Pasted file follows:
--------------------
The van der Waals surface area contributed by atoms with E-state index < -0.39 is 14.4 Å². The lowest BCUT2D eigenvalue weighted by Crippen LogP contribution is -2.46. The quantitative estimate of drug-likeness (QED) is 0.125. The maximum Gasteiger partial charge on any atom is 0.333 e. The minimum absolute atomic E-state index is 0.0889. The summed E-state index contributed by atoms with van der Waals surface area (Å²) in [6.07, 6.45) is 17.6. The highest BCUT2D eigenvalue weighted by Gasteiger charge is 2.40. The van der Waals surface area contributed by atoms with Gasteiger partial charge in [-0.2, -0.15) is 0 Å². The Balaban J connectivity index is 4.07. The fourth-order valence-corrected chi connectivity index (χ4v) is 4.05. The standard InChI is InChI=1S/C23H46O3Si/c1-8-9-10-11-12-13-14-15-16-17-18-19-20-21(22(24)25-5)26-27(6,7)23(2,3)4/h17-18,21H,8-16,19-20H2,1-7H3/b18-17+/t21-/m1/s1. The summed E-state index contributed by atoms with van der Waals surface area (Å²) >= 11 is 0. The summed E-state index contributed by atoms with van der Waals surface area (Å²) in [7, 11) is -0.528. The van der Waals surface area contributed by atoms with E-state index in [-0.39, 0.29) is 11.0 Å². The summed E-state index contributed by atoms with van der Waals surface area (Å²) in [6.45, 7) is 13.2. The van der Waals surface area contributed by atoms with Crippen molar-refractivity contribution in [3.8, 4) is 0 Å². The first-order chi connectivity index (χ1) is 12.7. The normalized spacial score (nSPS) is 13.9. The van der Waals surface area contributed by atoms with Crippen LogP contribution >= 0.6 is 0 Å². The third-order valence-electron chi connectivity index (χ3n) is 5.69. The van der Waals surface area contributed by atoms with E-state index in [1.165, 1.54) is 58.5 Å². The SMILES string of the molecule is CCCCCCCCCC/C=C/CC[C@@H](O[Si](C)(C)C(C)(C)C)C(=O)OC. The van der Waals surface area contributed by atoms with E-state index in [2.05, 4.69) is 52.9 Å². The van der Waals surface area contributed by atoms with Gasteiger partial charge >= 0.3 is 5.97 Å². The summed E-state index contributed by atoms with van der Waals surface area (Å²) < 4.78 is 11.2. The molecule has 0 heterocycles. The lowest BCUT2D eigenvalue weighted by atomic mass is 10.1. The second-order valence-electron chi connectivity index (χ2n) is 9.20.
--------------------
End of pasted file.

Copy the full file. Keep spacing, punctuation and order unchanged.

The van der Waals surface area contributed by atoms with E-state index < -0.39 is 14.4 Å². The lowest BCUT2D eigenvalue weighted by Crippen LogP contribution is -2.46. The quantitative estimate of drug-likeness (QED) is 0.125. The maximum Gasteiger partial charge on any atom is 0.333 e. The minimum absolute atomic E-state index is 0.0889. The summed E-state index contributed by atoms with van der Waals surface area (Å²) in [6.07, 6.45) is 17.6. The highest BCUT2D eigenvalue weighted by Gasteiger charge is 2.40. The van der Waals surface area contributed by atoms with Gasteiger partial charge in [-0.2, -0.15) is 0 Å². The Balaban J connectivity index is 4.07. The fourth-order valence-corrected chi connectivity index (χ4v) is 4.05. The standard InChI is InChI=1S/C23H46O3Si/c1-8-9-10-11-12-13-14-15-16-17-18-19-20-21(22(24)25-5)26-27(6,7)23(2,3)4/h17-18,21H,8-16,19-20H2,1-7H3/b18-17+/t21-/m1/s1. The summed E-state index contributed by atoms with van der Waals surface area (Å²) >= 11 is 0. The summed E-state index contributed by atoms with van der Waals surface area (Å²) in [7, 11) is -0.528. The van der Waals surface area contributed by atoms with E-state index in [-0.39, 0.29) is 11.0 Å². The summed E-state index contributed by atoms with van der Waals surface area (Å²) in [6.45, 7) is 13.2. The van der Waals surface area contributed by atoms with Crippen molar-refractivity contribution in [3.8, 4) is 0 Å². The first-order chi connectivity index (χ1) is 12.7. The normalized spacial score (nSPS) is 13.9. The van der Waals surface area contributed by atoms with Crippen LogP contribution >= 0.6 is 0 Å². The third-order valence-electron chi connectivity index (χ3n) is 5.69. The van der Waals surface area contributed by atoms with E-state index in [1.165, 1.54) is 58.5 Å². The SMILES string of the molecule is CCCCCCCCCC/C=C/CC[C@@H](O[Si](C)(C)C(C)(C)C)C(=O)OC. The van der Waals surface area contributed by atoms with E-state index in [2.05, 4.69) is 52.9 Å². The van der Waals surface area contributed by atoms with Gasteiger partial charge >= 0.3 is 5.97 Å². The summed E-state index contributed by atoms with van der Waals surface area (Å²) < 4.78 is 11.2. The molecule has 0 heterocycles. The lowest BCUT2D eigenvalue weighted by atomic mass is 10.1. The second-order valence-electron chi connectivity index (χ2n) is 9.20.